seemed to me that these Brothers had spiritually escaped the confines
of prison and renewed their connection with an inheritance that had never
needed places of confinement.
My optimism at seeing Aboriginal prisoners throw off the mantle of imprisonment
was tempered by my scepticism regarding correctional authority. One of
the first people I saw at the powwow was Rick Ambrose, who had been on
the original list of prisoners to be segregated in Operation Big Scoop.
He had escaped this fate as a result of discussions among the unit managers,
in which Irv Hammond had said he was confident there was no negative file
information on Mr. Ambrose. Given that the same could be said for other
prisoners who were scooped, Mr. Ambrose's exclusion from the list was
almost happenstance. The afternoon of the powwow, I watched him hold his
three-month-old daughter and embrace his wife with a tenderness and serenity
that few staff members had likely observed during his lengthy imprisonment.
That afternoon in many ways encapsulated the competing themes of change
and continuity in the nature of imprisonment. There clearly had been enormous
changes. Ten years earlier, when the first hunger strikes were carried
out by the Brotherhood at Kent Institution for the right to exercise Aboriginal
spirituality, it would have been difficult to imagine holding a powwow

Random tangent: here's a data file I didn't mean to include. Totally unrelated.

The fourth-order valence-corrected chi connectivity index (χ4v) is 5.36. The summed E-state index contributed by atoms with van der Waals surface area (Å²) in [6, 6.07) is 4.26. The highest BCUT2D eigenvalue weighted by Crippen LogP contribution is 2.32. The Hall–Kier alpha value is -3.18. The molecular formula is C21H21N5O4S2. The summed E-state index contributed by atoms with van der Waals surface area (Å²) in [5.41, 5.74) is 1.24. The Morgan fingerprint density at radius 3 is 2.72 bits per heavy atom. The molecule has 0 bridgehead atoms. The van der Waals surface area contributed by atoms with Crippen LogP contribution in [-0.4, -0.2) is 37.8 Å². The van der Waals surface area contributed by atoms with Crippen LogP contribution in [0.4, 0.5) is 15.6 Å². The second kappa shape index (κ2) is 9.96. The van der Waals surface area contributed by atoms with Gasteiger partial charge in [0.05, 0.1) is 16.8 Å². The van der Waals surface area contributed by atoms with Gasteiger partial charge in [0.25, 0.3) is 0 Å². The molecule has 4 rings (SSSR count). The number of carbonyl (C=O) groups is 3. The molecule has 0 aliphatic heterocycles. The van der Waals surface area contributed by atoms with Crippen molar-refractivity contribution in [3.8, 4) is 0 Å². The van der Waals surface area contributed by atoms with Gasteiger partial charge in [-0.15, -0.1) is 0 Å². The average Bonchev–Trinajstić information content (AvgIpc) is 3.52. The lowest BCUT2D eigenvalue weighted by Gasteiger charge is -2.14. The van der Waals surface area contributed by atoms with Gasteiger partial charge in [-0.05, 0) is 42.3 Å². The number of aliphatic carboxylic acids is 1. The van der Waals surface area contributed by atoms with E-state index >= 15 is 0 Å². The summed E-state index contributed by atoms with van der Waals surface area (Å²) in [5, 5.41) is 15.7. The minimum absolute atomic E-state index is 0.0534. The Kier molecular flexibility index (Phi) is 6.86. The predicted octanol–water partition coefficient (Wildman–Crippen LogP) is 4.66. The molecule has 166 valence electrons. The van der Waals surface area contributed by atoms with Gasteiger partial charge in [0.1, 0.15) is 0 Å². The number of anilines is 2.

inside a federal prison. Yet now that this had become a reality, the President
of the Native Brotherhood, instead of welcoming participants to the celebration,
found himself in a segregation cell, placed there through a process that
he rightly perceived as the arbitrary exercise of authority -- no different
in kind from the arbitrary exercises of power that had been part of correctional
practice ten years before.
The commitment and sensitivity displayed by Jill Hummerstone and Ken
Poirier, the staff supervisors of the powwow, were by any standards a
model of professionalism tempered with cross-cultural understanding, a
combination that was seen rarely a decade before. Yet that also had its
negative counterpoint. During the course of the afternoon, I heard from
several people that their visitors had been given a hard time at the front
gate by some of the staff, who seemed to feel it was a mistake to allow
the powwow to proceed in the wake of the previous week's events. One visitor
with two children, a baby in arms and a toddler in a stroller, had been
told she could not bring the stroller into the prison, but would have
to carry the children the 400 yards or so to where the powwow was taking
place. When Ken Poirier heard about this, he not only walked to the front
gate to approve the entry of the stroller but personally pushed it and
the child back to the gathering.
In the bigger picture, however, the mean-spirited interpretation of
rules by a few staff could not change the fact that the Matsqui powwow
provided a much-needed space in which prisoners, their families, and members
of their communities could celebrate their common humanity.